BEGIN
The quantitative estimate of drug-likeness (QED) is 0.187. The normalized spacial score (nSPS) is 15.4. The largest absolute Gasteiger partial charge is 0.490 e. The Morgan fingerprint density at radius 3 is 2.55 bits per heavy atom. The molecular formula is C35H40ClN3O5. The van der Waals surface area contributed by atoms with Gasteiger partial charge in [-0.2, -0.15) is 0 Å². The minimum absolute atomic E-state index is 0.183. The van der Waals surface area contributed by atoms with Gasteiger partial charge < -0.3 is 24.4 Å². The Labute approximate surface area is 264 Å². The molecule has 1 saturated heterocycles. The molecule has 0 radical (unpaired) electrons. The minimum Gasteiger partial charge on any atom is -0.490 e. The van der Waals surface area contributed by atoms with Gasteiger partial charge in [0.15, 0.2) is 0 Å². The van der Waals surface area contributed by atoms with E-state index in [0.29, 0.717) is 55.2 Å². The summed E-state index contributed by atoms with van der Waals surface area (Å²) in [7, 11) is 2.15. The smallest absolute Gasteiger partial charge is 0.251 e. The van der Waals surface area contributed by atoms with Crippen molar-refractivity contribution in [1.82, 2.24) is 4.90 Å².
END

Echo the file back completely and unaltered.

The quantitative estimate of drug-likeness (QED) is 0.187. The normalized spacial score (nSPS) is 15.4. The largest absolute Gasteiger partial charge is 0.490 e. The Morgan fingerprint density at radius 3 is 2.55 bits per heavy atom. The molecular formula is C35H40ClN3O5. The van der Waals surface area contributed by atoms with Gasteiger partial charge in [-0.2, -0.15) is 0 Å². The minimum absolute atomic E-state index is 0.183. The van der Waals surface area contributed by atoms with Gasteiger partial charge < -0.3 is 24.4 Å². The Labute approximate surface area is 264 Å². The molecule has 1 saturated heterocycles. The molecule has 0 radical (unpaired) electrons. The minimum Gasteiger partial charge on any atom is -0.490 e. The van der Waals surface area contributed by atoms with Gasteiger partial charge in [0.15, 0.2) is 0 Å². The van der Waals surface area contributed by atoms with E-state index in [0.29, 0.717) is 55.2 Å². The summed E-state index contributed by atoms with van der Waals surface area (Å²) in [7, 11) is 2.15. The smallest absolute Gasteiger partial charge is 0.251 e. The van der Waals surface area contributed by atoms with Crippen molar-refractivity contribution in [1.82, 2.24) is 4.90 Å².